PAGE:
Fold the edges of the opening under and pin in place, then press your bib. Add the Velcro and top stitch with a narrow seam allowance around the edges.
The great thing about this bib is that you can use the chenille side for very heavy droolers, or the fabric side for the more fashionable baby. If you want to make several at once, you can layer, trace and cut them all at the same time, just be sure the right sides are together because it makes it easier to line up to sew.
Here’s Miss Ava modeling her new bib. It took about 4 seconds for her to drool on it. 🙂
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Posted in Crochet, Sewing on January 23, 2012|
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Another week, another project. Actually, two projects! I was really excited about this one. A few weeks ago, I picked up the purse handles on one of my trips to Joann Fabric. (Yes, it’s an addiction. No, you’re not allowed to judge.) A friend of mine also posted a link on my facebook about making your own fabric garment labels. I’ve never used labels for my hats because aside from being expensive, attaching them seems like a pain, and I suspect that most parents would probably cut the scratchy thing out before it even made it onto their kid’s head. Anyway, I figured I’d give it a try for this particular project so that I could “brand” the purse.
First things first – the labels. I whipped up a little graphic in Photoshop, then copied it to a new document and spaced out each label. I chose to use color just to see how it would turn out. Next, I took some plain white cotton fabric that I’d prewashed and ironed, and I cut it to 8 1/2″ x 11″ to match a sheet of paper. I used a glue stick to stick it to the paper (a little dab’ll do ya), then I loaded it into the printer and said a prayer. The fabric and paper did slip a bit going in, but all the labels printed onto the fabric. I used a hot iron to set the ink and cut the labels to size, leaving a little room around the edges for stitching. I’ve heard this method will only work with natural fibers because the ink will bounce right off synthetics. I think it was beginner’s luck. I fully expected my printer to jam.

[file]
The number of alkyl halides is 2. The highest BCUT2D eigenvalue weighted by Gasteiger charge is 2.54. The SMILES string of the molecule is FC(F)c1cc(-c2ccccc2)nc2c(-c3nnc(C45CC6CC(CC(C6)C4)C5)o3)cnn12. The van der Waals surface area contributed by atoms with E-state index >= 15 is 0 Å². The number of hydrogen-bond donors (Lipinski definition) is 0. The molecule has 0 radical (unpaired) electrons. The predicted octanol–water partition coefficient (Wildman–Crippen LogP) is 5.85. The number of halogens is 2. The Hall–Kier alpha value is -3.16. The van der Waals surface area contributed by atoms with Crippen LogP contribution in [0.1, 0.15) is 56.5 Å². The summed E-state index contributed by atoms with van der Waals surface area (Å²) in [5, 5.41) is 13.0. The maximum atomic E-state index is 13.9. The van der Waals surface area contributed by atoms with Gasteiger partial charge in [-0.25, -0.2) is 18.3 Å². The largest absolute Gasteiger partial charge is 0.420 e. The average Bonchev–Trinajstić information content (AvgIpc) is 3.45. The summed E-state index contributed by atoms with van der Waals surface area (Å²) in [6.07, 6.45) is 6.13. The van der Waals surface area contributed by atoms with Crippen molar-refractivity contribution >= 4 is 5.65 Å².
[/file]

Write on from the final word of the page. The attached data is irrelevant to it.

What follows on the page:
The purse – Granny squares come in about a billion different varieties. I strayed from the traditional square in favor of a floral motif. I’m hung up on pink and green lately, so I incorporated the colors into the flower. I used a size F crochet hook because I wanted the squares to be a bit more compact and dense without a lot of large holes. I used the join-as-you-go method to join the squares together to form the body of the purse. That was the easy part.
I wanted to line the bag and add a little pocket. Have I mentioned my lack of sewing experience? I learn as I go. Sometimes it works, sometimes…not so much. I used the bag as a template to cut the fabric to size. I had a nice chunk of striped fabric leftover from the puff quilt project, so I used that. Once it was cut to size, I folded the edges in about a 1/2″, pressed them and then sewed them. For the pocket, I sewed two pieces of the fabric, right sides together, turned it inside out, pressed it, added my label with a zigzag stitch, then sewed twice around the edges with different seam allowance to attach it to the lining.
I’ve never tried to sew fabric to a crocheted piece. I couldn’t find my black thread and decided to use the pink that was already in my machine. Not a great idea. I had a few places where the bobbin thread kind of looped out on the front and it just looked…ugly. I ripped it out and just hand-stitched (rather sloppily), the liner into the bag with black emroidery floss. I added the handles last, but to be honest, they’re too big for the bag. I think if I make another, I might try some kind of yarn handles instead.